Land dealers are quoting as much as Sh200 million for an acre in these estates pushing the buyers to develop high density housing to distribute the cost.

Land dealers are quoting as much as Sh200 million for an acre in these estates pushing the buyers to develop high density housing to distribute the cost.

 

The value of new building plans approved within Nairobi in the fourth quarter of last year declined by 11 per cent compared to the third quarter, showing initial signs of a slowing growth in the property market and a shift to the city outskirts.

Building plans worth Sh54.8 billion were approved in the last three months of 2011, which was 11 per cent lower than the third quarter but ahead of the Sh40 billion in the corresponding quarter in 2010.

The suspected slow-down in the property market is also attributed to rising costs of borrowing.

City Hall has projected a decline in the number of new construction projects within Nairobi as developers look to satellite towns where bigger and more affordable land is available.

Tom Odongo, the director of planning at the Nairobi City Council, expects a slowdown in construction after depletion of land in surburbs within the city boundaries such as South B and C suburbs and Langata where construction has been vibrant.

Doubts about “fake title deeds” in estates such as Embakasi are driving investors further outwards.

“We have exhausted land in areas that would handle major housing projects towards the South of Nairobi and now most projects are coming up in satellite towns,” said Mr Odongo.

He added that investors were wary of the land in Embakasi, whose ownership in several areas is still doubtful, to avoid “burning their fingers”.

Real estate firm HassConsult projected in its fourth quarter 2011survey that the high interest rate environment experienced since mid last year had slowed down new investment in the sector, and further declines were expected.

Farhana Hassanali, the project development manager at the firm, said most developers were likely to shelve their development plans, and in other cases stall housing projects.

Mr Odongo expects little construction works to come up around Kasarani area where most land owners have just about one-eighth of an acre of land-— but whose overall effect on construction volumes is limited.

Kiambu, Kajiado and Thika are the main towns that have gained the most from the scarcity of land in Nairobi owing to their proximity to the city where big investors looking putting up huge housing projects get expansive parcels of land.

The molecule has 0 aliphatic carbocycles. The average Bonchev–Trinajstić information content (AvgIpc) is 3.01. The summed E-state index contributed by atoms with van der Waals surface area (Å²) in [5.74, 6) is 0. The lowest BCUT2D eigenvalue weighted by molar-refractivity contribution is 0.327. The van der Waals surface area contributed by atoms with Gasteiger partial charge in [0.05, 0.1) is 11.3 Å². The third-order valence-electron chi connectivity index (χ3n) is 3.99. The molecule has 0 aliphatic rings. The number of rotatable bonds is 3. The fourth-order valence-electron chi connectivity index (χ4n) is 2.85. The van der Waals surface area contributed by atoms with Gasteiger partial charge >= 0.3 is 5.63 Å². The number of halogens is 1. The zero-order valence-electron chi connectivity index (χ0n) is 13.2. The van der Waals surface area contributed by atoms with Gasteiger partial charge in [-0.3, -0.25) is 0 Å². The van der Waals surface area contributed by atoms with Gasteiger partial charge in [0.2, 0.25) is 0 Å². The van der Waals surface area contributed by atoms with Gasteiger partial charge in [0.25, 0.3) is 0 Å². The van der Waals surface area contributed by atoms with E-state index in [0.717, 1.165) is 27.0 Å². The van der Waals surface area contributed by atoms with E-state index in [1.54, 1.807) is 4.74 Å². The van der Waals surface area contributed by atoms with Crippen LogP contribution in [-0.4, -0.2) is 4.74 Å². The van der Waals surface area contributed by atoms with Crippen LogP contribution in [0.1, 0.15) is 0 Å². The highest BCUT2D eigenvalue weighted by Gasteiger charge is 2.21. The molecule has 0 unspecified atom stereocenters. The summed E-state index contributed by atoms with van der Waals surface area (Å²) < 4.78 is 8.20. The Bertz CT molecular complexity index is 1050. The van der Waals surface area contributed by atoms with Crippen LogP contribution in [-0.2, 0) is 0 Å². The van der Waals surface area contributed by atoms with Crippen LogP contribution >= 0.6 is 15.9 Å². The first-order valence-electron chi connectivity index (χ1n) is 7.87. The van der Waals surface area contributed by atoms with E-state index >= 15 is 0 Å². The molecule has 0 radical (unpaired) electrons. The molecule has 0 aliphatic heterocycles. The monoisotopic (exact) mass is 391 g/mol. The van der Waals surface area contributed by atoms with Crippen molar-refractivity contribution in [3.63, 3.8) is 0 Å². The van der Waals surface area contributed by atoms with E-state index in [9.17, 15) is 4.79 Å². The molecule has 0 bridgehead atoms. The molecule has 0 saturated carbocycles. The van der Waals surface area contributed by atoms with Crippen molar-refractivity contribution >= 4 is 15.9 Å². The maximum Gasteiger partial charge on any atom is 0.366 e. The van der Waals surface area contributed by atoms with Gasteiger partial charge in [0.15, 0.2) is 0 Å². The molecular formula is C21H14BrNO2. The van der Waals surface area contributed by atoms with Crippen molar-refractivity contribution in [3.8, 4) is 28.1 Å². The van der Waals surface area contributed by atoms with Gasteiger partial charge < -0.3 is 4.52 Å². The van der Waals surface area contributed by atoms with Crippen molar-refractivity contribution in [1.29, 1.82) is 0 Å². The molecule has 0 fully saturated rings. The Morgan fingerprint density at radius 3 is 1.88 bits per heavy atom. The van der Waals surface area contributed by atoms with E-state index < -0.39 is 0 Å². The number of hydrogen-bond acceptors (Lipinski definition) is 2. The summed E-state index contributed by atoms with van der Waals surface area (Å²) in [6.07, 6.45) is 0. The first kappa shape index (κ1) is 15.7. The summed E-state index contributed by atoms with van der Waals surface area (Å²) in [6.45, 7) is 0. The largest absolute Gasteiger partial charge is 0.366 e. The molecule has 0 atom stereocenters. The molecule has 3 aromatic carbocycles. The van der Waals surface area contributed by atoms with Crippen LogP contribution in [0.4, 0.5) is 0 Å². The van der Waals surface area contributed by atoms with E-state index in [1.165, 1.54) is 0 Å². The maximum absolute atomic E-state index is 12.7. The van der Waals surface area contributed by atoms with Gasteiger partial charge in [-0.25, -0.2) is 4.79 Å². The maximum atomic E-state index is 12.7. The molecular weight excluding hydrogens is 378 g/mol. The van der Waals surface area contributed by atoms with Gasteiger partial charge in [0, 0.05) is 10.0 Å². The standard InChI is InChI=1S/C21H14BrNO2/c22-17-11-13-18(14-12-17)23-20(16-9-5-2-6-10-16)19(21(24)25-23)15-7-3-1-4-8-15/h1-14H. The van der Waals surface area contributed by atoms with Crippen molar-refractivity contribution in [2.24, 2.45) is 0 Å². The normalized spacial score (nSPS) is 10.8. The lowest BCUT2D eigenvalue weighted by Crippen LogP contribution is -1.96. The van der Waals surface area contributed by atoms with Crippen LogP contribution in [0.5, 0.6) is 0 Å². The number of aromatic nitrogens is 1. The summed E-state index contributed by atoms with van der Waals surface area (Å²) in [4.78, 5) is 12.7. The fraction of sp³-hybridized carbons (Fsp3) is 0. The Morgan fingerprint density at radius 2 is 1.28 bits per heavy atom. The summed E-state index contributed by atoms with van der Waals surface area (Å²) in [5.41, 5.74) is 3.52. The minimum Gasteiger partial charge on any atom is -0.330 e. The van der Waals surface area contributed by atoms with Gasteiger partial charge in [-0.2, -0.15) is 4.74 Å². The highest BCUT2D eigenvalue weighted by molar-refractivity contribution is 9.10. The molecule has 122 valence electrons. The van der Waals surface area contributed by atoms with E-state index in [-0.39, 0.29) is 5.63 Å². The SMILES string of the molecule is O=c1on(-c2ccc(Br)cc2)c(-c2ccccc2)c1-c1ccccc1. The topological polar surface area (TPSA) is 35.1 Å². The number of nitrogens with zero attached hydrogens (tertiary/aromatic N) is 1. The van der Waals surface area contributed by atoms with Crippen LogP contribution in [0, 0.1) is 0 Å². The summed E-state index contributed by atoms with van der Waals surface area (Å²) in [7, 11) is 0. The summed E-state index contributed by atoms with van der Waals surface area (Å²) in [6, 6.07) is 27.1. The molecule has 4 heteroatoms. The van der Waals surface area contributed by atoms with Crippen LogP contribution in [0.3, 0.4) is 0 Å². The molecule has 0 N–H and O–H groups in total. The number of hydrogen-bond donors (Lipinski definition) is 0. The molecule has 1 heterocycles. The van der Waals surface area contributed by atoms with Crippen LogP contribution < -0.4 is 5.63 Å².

Zeyung Yang, the managing director of Erdemann Property Development says that most of the new construction around Nairobi will be focused in satellite towns, citing the lack of affordable land within the city and its suburbs.

“I project that most development will be in the towns around Nairobi going forward because that is where we have land,” said Mr Zeyung whose firm is putting up about 700 middle income homes in two separate projects in Athi River.

The developer said the dynamics in the market show a strong demand from the middle income earners who are unlikely to afford homes within the city suburbs due to the high land cost component.

A review of the zoning guidelines in 2001 has been responsible for soaring land costs in suburbs that were previously exclusive, like Kilimani and Kileleshwa and high rise apartments fast replacing single dwelling units.

Land dealers are quoting as much as Sh200 million for an acre in these estates pushing the buyers to develop high density housing to distribute the cost.

But City Hall is making another go at reviewing the zoning guidelines likely to affect suburbs where high density residential developments are still prohibited with the City Planner saying that each segment of the housing market needs to embrace the growing population in Nairobi.

“It is through allowing for redevelopment of low density estates that we would expect to attract new investment in housing within the City,” said Mr Odongo.

Some developers in areas like Kitisuru and Runda have already expressed concern that the proliferation of apartments in the leafy suburbs was certain to erode property values and spoil the exclusivity of initial home owners.

Plans by the director of planning to permit high density development in leafy suburbs has in the past met stiff resistance from resident association with some moving to court to challenge the proposals.

mmichira@ke.nationmedia.com

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